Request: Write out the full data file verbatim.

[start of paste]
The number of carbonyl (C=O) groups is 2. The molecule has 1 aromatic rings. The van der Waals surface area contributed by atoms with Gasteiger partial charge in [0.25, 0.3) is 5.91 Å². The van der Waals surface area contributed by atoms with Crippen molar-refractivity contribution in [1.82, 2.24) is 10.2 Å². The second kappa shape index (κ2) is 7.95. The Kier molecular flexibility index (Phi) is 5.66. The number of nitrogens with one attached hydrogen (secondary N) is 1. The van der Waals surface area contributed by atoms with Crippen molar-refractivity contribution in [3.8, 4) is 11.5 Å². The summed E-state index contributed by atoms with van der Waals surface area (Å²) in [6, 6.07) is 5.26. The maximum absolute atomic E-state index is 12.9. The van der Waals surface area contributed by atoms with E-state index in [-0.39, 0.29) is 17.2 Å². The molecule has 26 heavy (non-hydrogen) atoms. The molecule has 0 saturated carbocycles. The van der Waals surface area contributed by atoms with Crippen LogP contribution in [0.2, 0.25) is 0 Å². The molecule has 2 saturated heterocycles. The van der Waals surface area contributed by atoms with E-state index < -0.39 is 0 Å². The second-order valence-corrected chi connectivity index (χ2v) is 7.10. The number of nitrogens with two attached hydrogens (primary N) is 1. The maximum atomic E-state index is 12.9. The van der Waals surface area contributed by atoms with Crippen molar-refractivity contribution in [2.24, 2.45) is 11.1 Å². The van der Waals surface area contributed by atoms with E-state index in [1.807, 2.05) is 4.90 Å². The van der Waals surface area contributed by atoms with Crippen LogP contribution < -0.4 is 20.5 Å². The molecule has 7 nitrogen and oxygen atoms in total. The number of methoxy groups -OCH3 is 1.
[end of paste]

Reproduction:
The number of carbonyl (C=O) groups is 2. The molecule has 1 aromatic rings. The van der Waals surface area contributed by atoms with Gasteiger partial charge in [0.25, 0.3) is 5.91 Å². The van der Waals surface area contributed by atoms with Crippen molar-refractivity contribution in [1.82, 2.24) is 10.2 Å². The second kappa shape index (κ2) is 7.95. The Kier molecular flexibility index (Phi) is 5.66. The number of nitrogens with one attached hydrogen (secondary N) is 1. The van der Waals surface area contributed by atoms with Crippen molar-refractivity contribution in [3.8, 4) is 11.5 Å². The summed E-state index contributed by atoms with van der Waals surface area (Å²) in [6, 6.07) is 5.26. The maximum absolute atomic E-state index is 12.9. The van der Waals surface area contributed by atoms with E-state index in [-0.39, 0.29) is 17.2 Å². The molecule has 26 heavy (non-hydrogen) atoms. The molecule has 0 saturated carbocycles. The van der Waals surface area contributed by atoms with Crippen LogP contribution in [0.2, 0.25) is 0 Å². The molecule has 2 saturated heterocycles. The van der Waals surface area contributed by atoms with E-state index < -0.39 is 0 Å². The second-order valence-corrected chi connectivity index (χ2v) is 7.10. The number of nitrogens with two attached hydrogens (primary N) is 1. The maximum atomic E-state index is 12.9. The van der Waals surface area contributed by atoms with Crippen molar-refractivity contribution in [2.24, 2.45) is 11.1 Å². The van der Waals surface area contributed by atoms with E-state index in [1.807, 2.05) is 4.90 Å². The van der Waals surface area contributed by atoms with Crippen LogP contribution < -0.4 is 20.5 Å². The molecule has 7 nitrogen and oxygen atoms in total. The number of methoxy groups -OCH3 is 1.